Making any bold predictions in the housing market based upon what you see out of home improvement and building materials retailers like Lowe’s (LOW) and Home Depot (HD) is not quite a scenario of the tail wagging the dog. It is a very important piece of the puzzle, and one that is becoming a much clearer piece of the puzzle.
Evaluating the housing market using Lowe’s and Home Depot earnings as a barometer really applies to the resale market and the home-improvement side of housing. While there is some sign of life in the housing construction market for new dwellings, it’s not much to get excited about. It’s a bit like calling a stable coma patient a fully recovering patient.
Still, even after reporting a 30% drop in profits and a 3% drop in revenues from the same period a year ago, Lowe’s did not see a selloff in its stock today.
It’s true that customers and the retail public are still delaying any decisions on large purchases. It’s also true that the recession is only being helped because the comparison periods were so bad, and because of stimulus money, so it is of little surprise that these numbers were not rock solid, especially when you consider there is still over 10% unemployment, declining house prices, and a very price-sensitive consumer,
But the interesting aspect here is that in reporting earnings, Lowe’s CEO Robert Niblock gave some sign of life in the broader picture. He noted that he anticipates that housing will start recovering by the middle of 2010. More specifically, Lowe’s said that it has even seen some improvements in some of the worst regions of California, much of the Southwest, and even in Florida. Add in the extension of the housing tax credits and an economy that is starting to stabilize, and at least the area around the existing home sales and home improvements will start to do better, even if few new homes get built.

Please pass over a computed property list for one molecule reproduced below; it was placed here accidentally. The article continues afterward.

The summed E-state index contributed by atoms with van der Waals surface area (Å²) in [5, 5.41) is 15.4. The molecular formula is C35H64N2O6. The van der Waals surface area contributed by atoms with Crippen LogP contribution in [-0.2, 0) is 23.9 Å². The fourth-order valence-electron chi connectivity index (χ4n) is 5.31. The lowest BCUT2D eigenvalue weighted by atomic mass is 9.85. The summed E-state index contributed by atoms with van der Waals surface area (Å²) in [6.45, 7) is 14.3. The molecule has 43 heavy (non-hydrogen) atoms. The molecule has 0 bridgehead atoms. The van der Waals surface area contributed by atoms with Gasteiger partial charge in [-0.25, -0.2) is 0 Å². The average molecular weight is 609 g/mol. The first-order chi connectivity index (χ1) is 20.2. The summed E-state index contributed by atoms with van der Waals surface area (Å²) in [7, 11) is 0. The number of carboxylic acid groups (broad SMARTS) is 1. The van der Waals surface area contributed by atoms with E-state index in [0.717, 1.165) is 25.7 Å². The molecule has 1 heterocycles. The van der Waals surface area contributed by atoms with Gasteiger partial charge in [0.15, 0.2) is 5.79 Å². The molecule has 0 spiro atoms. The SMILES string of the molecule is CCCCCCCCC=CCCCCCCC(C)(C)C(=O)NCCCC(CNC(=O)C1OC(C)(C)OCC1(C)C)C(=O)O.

The notion that housing is still only recovering in the $250,000 and under category is a wild card. Having a home in the $300,000 to $600,000 category right now is still the financial no-man’s land, and that is generally the housing level of the upper-middle class. These are the kinds of customers that hardware and home improvement stores see ones who can significantly bump up their ‘per customer spending rates.’
Wall Street and Main Street are both being patient when you consider the movement in Lowe’s stock price. Lowes’ shares are down about 2% since July 31. If you use June 30 as the date, the stock is up about 13%. From the March 9 low, Lowe’s is up over 60%. For all of 2009, Lowe’s is up a mere 3.3%. At the current estimates, Lowe’s trades at about 18-times 2009 (Jan-2010) earnings expectations and over 16-times 2010 (Jan-2011) earnings expectations. It is very hard to call Lowe’s a bargain at these levels. Interestingly, it is very close to the same levels of Home Depot. Lowe’s might be down more if this was not a market dominated by bulls.
The more interesting notion is if you go one step up the food chain beyond a Lowe’s or than a Home Depot. What does this almost-merger-of-equals between Stanley Works (SWK) and Black & Decker (BDK) tell you about the stance of home building and home improvements on the side of suppliers? Those two companies discussed a long, slow return of their end markets as well, rather than a sudden return to normalcy.
These companies all tied around the physical aspects of housing and home improvements are all telling you of a return to an environment tied to some normalcy. Unfortunately, this is the ‘new normal’ and the valuations here leave little room for any misses in the future. Those values definitely do not work if there is a double dip recession a year from now.
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